Aquino revives Corona’s midnight appointment in Ateneo speech
More News from Kristine Angeli Sabillo
More News from INQUIRER.net
MANILA, Philippines — President Benigno Aquino III took the opportunity on Wednesday to impart the lessons he learned in Ateneo by using the country’s political controversies as example.
Speaking at the 40th anniversary celebration of the Ateneo Professional Schools, Aquino mentioned the midnight appointment of former chief justice Renato Corona, a fellow Ateneo alumnus.
Aquino said it was in Ateneo that he learned to become a “man for others.”
“But let us not forget that there are those from Ateneo who do not use their brilliance for goodness,” he said in Filipino.
He then went on to discuss the appointment of Corona during the previous administration. He said the people should be the judge if it was just for the Supreme Court to intervene and decide on the matter.
“Chief Justice (Reynato) Puno retired and Chief Justice Corona was appointed)one week after the elections. The President can no longer appoint, except in Executive positions until the end of the term,” Aquino said.
“Was it an interpretation or an outright manipulation of the constitution by the Supreme Court? I leave it for you to decide,” he said of the Supreme Court’s decision upholding the appointment.
Aquino did not spare Ateneo as he questioned the university’s supposed changing positions on Corona’s appointment.
“It seems difficult to serve as a guide when your direction changes constantly,” he said.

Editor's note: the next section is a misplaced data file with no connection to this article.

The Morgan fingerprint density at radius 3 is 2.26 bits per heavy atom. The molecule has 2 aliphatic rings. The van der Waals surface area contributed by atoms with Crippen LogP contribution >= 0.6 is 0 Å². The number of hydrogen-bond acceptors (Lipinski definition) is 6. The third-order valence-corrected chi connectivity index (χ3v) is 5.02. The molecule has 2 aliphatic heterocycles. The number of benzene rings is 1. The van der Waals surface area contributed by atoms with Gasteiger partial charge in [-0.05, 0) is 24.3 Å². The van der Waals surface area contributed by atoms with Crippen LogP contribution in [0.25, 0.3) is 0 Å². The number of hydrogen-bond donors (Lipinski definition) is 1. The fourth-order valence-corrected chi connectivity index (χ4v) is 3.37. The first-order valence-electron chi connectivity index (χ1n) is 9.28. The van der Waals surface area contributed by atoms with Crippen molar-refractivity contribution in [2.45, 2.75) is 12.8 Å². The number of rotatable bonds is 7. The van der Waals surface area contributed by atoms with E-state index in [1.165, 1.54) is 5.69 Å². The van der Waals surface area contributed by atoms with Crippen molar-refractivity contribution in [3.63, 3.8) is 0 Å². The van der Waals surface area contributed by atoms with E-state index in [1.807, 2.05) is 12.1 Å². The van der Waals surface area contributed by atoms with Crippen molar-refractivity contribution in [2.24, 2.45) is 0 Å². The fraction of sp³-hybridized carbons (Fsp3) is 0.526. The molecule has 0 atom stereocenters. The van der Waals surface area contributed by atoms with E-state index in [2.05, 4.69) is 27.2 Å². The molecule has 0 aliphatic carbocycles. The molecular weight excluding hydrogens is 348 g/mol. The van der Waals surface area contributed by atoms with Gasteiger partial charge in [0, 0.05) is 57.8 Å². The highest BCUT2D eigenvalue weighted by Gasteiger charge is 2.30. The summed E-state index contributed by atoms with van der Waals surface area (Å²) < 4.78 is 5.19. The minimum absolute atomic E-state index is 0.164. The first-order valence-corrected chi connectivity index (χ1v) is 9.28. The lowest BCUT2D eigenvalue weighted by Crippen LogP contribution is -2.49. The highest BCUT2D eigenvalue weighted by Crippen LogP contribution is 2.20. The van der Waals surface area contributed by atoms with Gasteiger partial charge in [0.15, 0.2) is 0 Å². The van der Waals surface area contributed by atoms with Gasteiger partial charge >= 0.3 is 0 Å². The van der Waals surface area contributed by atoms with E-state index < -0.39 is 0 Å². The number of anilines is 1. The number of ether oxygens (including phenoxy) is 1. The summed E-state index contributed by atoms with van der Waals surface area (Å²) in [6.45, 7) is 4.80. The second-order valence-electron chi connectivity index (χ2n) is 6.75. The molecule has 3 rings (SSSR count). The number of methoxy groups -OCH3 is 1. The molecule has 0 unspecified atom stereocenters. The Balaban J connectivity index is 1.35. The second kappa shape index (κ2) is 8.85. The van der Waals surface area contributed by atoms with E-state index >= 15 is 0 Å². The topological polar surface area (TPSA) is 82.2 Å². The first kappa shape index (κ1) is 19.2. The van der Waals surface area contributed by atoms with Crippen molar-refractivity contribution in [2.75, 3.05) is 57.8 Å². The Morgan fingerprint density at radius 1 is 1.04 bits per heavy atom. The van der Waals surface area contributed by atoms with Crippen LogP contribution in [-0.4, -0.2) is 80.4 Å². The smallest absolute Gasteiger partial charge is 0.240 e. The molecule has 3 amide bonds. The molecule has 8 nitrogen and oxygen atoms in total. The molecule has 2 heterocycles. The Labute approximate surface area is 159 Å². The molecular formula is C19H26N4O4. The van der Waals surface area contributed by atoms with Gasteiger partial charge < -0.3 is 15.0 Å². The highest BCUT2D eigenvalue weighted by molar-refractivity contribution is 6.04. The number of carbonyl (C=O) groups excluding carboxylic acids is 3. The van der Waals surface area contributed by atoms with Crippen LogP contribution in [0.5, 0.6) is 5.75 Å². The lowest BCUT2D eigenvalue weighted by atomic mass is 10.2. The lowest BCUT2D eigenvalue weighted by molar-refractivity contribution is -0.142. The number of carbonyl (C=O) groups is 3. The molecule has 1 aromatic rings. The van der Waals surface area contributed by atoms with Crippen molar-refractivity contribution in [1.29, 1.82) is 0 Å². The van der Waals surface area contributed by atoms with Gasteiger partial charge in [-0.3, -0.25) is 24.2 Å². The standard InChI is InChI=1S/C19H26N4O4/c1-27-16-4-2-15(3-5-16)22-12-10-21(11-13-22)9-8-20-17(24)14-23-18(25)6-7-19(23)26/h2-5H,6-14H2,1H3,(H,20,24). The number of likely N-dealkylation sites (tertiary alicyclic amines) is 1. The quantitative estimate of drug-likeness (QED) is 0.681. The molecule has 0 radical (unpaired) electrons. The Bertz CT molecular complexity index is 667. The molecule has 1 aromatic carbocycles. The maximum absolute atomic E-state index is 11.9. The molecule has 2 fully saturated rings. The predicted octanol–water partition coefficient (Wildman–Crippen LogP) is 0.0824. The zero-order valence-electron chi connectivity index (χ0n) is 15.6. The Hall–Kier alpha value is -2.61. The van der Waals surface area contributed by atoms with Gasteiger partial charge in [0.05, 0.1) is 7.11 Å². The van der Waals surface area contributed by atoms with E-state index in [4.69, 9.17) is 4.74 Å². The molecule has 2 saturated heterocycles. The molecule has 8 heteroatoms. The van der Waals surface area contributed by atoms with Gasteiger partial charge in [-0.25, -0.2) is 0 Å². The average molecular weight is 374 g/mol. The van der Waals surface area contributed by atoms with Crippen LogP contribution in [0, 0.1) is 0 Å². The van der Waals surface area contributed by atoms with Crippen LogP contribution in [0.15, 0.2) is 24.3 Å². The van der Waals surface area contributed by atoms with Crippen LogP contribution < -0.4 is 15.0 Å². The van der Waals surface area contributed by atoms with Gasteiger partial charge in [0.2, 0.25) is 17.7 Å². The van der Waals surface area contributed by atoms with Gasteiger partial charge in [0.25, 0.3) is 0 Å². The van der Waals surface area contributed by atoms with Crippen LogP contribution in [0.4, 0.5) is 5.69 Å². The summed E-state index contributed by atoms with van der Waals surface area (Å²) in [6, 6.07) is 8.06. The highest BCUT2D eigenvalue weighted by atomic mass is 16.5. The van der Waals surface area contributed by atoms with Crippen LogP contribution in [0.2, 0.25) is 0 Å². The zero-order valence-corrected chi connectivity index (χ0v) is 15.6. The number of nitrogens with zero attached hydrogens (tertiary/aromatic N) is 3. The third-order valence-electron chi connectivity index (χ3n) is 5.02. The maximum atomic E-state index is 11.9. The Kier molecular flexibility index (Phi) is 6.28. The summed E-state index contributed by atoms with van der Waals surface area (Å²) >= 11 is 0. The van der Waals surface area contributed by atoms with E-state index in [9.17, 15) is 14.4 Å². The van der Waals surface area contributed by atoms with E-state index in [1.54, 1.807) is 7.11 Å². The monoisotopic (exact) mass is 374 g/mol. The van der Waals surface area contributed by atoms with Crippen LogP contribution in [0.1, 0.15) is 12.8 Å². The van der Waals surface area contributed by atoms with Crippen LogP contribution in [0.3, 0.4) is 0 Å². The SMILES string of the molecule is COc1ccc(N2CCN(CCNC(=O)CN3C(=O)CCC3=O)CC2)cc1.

He said that to become a guide, it is not enough to be bright or intelligent.
“The difference between right and wrong should be clear to you,” he said.
Aquino said that was one of the lessons he learned as a student of Ateneo.
The President attended Ateneo de Manila University from elementary up to college where he graduated with a degree in Economics.
Get Inquirer updates while on the go, add us on these chat apps:
Disclaimer: The comments uploaded on this site do not necessarily represent or reflect the views of management and owner of INQUIRER.net. We reserve the right to exclude comments that we deem to be inconsistent with our editorial standards.
To subscribe to the Philippine Daily Inquirer newspaper in the Philippines, call +63 2 896-6000 for Metro Manila and Metro Cebu or email your subscription request here.
Factual errors? Contact the Philippine Daily Inquirer's day desk. Believe this article violates journalistic ethics? Contact the Inquirer's Reader's Advocate. Or write The Readers' Advocate:
c/o Philippine Daily Inquirer Chino Roces Avenue corner Yague and Mascardo Streets, Makati City,Metro Manila, Philippines Or fax nos. +63 2 8974793 to 94